If you read my previous post about how to format an external drive for Mac, you know that I bought a 2TB Seagate Expansion external hard drive and managed to create two partitions on the disk — one for Mac backup purposes, and the other for personal use.
This drive connects directly to your Mac through USB. If you're running a newer computer, you'll see a huge speed increase thanks to USB 3.0. The WD My Book is.
In this article, I’m going to show you how to back up your Mac data to an external drive. You should back up your Mac on a regular basis, especially if you’re planning to perform macOS updates.
I did this several weeks ago while preparing my MacBook Pro for a system update. You may also be interested in taking a look at the macOS Catalina slow issues we encountered during that process just in case you also want to upgrade your Mac to the latest operating system.
Please note that the backup tool that I used is Time Machine, a built-in app provided by Apple. If you want to back up your Mac data without using Time Machine, there are also other third-party Mac backup software worth considering.
Where is Time Machine on Mac?
Time Machine is a built-in app within macOS ever since OS X 10.5. To find it, click on the Apple logo on the top left corner of your screen, then select System Preferences.
In the Preferences Pane, you’ll see the app located between “Date & Time” and “Accessibility”.
What does Time Machine Backup?
Time Machine is the easiest way to back up Mac. And the app is created and recommended by Apple. Once you have a timely backup, it’s incredibly easy to restore all or part of your data in case of accidental deletion or a hard drive crash.
So, what kind of data does Time Machine backup? Everything!
Photos, videos, documents, applications, system files, accounts, preferences, messages, you name it. They all can be backed up by Time Machine. You can then restore your data from a Time Machine snapshot. To do so, first open Finder, then Applications, and click on Time Machine to continue.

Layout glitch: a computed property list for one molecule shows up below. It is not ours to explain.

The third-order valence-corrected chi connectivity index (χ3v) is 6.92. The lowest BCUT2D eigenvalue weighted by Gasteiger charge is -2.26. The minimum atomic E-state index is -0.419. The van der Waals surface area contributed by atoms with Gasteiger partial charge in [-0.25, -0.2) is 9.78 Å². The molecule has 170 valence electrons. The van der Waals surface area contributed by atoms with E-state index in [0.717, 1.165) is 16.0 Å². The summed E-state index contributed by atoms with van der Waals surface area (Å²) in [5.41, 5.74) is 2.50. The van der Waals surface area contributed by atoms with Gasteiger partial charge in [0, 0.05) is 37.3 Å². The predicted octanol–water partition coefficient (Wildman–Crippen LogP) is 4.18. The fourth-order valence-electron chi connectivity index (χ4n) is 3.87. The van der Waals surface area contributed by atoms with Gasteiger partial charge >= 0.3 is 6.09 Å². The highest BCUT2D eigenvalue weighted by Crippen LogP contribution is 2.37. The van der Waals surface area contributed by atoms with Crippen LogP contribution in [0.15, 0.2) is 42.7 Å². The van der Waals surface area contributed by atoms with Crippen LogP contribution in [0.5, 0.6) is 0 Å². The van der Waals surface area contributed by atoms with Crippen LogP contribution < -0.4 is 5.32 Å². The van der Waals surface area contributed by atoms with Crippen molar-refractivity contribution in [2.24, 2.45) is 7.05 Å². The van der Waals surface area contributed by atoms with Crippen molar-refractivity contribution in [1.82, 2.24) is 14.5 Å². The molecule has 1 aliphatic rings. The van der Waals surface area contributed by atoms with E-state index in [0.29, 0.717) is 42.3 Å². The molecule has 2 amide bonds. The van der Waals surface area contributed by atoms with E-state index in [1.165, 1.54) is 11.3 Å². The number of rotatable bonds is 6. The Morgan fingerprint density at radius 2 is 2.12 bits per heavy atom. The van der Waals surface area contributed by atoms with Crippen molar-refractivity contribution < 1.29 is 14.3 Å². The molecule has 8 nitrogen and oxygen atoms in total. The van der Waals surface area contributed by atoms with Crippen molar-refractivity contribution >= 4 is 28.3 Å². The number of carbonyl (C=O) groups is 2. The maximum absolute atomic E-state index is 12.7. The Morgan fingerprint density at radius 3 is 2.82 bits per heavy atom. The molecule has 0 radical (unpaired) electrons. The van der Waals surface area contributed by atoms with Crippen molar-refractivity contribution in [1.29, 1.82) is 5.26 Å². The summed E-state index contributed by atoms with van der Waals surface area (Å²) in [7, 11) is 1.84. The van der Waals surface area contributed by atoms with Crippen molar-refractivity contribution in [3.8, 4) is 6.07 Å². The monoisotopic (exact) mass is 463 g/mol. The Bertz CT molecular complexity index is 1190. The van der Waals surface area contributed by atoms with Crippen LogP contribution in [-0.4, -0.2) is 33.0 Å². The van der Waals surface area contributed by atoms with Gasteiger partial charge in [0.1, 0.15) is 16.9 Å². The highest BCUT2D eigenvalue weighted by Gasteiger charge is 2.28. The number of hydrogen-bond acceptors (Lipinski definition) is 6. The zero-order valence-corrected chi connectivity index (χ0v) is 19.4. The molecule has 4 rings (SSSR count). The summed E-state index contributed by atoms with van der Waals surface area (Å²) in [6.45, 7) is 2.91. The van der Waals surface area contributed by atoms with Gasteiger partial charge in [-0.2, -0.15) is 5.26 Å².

Be aware that the recovery process can be only be conducted when your Mac can start up normally.
A Step-by-Step Guide to Backing up Mac to an External Hard Drive
Note: the screenshots below are taken based on an older macOS. If your Mac is running Mojave or Catalina, they will look slightly different but the process should be similar.
Step 1: Connect your external hard drive.
First, use the USB cable (or USB-C cable if you’re on the newest Mac model with Thunderbolt 3 ports) that comes with your external drive to connect that drive to your Mac.
Once the disk icon shows up on your desktop (if it doesn’t, open Finder > Preferences > General, and here make sure you’ve checked “External disks” to let them show on the desktop), move on to Step 2.
Step 2: Select the disk for backup.
Now open Time Machine (I tell you how above) and select the disk you want to use. I have partitioned my Seagate drive into two new volumes, “Backup” and “Personal Use”, as you see from the screenshot. I chose “Backup”.
Step 3: Confirm backup (optional).
If you have used another disk for backup before, Time Machine will ask you whether you want to stop backing up to the previous disk and use the new one instead. It’s up to you. I selected “Replace”.
Step 4: Wait until the process is complete.
Now Time Machine will start to backup all your data. The progress bar gives you an estimate of how much time is left before the backup is complete. I found it a bit inaccurate: Initially, it said “About 5 hours remaining”, but it only took two hours to finish. It’s worth noting that the remaining time may vary from case to case depending on the write speed of your external hard drive.
After about an hour and a half, it says only 15 minutes remaining
Step 5: Eject your external drive and unplug it.
When the backup procedure is completed, don’t rush to disconnect your device as this could cause potential disk problems. Instead, go back to the main desktop, locate the volume that your external hard drive represents, right-click and select Eject. Then, you can safely unplug the device and put it in a safe place.
Like any other hardware device, an external hard drive will fail sooner or later. It’s best to make a copy of the data on your external drive — as they say, a “backup of your backups”!